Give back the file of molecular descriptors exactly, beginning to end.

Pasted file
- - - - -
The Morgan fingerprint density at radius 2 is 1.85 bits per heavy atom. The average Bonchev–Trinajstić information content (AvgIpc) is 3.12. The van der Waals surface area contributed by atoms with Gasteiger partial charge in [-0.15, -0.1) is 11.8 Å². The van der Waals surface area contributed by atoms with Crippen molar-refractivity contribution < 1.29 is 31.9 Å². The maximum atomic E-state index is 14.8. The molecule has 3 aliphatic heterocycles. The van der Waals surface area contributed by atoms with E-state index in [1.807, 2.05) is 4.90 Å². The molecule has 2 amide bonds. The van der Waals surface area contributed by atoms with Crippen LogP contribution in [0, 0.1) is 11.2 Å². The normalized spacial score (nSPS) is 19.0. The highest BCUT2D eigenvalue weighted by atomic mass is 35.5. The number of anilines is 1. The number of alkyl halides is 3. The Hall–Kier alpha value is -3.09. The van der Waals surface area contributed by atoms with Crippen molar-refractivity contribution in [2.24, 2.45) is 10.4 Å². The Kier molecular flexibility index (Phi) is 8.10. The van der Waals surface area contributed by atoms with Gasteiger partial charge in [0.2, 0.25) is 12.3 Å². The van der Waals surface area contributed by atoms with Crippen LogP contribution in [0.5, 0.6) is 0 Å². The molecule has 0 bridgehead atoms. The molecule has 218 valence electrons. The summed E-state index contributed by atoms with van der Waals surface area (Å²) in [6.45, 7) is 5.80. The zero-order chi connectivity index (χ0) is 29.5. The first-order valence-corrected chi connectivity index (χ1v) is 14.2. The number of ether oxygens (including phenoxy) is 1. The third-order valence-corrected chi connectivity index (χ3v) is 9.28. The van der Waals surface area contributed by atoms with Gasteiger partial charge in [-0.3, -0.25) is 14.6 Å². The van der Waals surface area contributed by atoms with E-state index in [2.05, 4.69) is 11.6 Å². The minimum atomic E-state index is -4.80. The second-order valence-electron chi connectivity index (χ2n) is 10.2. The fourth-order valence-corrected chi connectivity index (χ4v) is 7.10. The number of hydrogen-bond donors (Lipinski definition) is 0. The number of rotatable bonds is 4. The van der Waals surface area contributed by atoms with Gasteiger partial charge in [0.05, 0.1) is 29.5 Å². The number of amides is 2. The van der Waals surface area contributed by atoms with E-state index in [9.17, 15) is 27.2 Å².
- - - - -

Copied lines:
The Morgan fingerprint density at radius 2 is 1.85 bits per heavy atom. The average Bonchev–Trinajstić information content (AvgIpc) is 3.12. The van der Waals surface area contributed by atoms with Gasteiger partial charge in [-0.15, -0.1) is 11.8 Å². The van der Waals surface area contributed by atoms with Crippen molar-refractivity contribution < 1.29 is 31.9 Å². The maximum atomic E-state index is 14.8. The molecule has 3 aliphatic heterocycles. The van der Waals surface area contributed by atoms with E-state index in [1.807, 2.05) is 4.90 Å². The molecule has 2 amide bonds. The van der Waals surface area contributed by atoms with Crippen LogP contribution in [0, 0.1) is 11.2 Å². The normalized spacial score (nSPS) is 19.0. The highest BCUT2D eigenvalue weighted by atomic mass is 35.5. The number of anilines is 1. The number of alkyl halides is 3. The Hall–Kier alpha value is -3.09. The van der Waals surface area contributed by atoms with Crippen molar-refractivity contribution in [2.24, 2.45) is 10.4 Å². The Kier molecular flexibility index (Phi) is 8.10. The van der Waals surface area contributed by atoms with Gasteiger partial charge in [0.2, 0.25) is 12.3 Å². The van der Waals surface area contributed by atoms with Crippen LogP contribution in [0.5, 0.6) is 0 Å². The molecule has 0 bridgehead atoms. The molecule has 218 valence electrons. The summed E-state index contributed by atoms with van der Waals surface area (Å²) in [6.45, 7) is 5.80. The zero-order chi connectivity index (χ0) is 29.5. The first-order valence-corrected chi connectivity index (χ1v) is 14.2. The number of ether oxygens (including phenoxy) is 1. The third-order valence-corrected chi connectivity index (χ3v) is 9.28. The van der Waals surface area contributed by atoms with Gasteiger partial charge in [-0.3, -0.25) is 14.6 Å². The van der Waals surface area contributed by atoms with E-state index in [2.05, 4.69) is 11.6 Å². The minimum atomic E-state index is -4.80. The second-order valence-electron chi connectivity index (χ2n) is 10.2. The fourth-order valence-corrected chi connectivity index (χ4v) is 7.10. The number of hydrogen-bond donors (Lipinski definition) is 0. The number of rotatable bonds is 4. The van der Waals surface area contributed by atoms with Gasteiger partial charge in [0.05, 0.1) is 29.5 Å². The number of amides is 2. The van der Waals surface area contributed by atoms with E-state index in [9.17, 15) is 27.2 Å².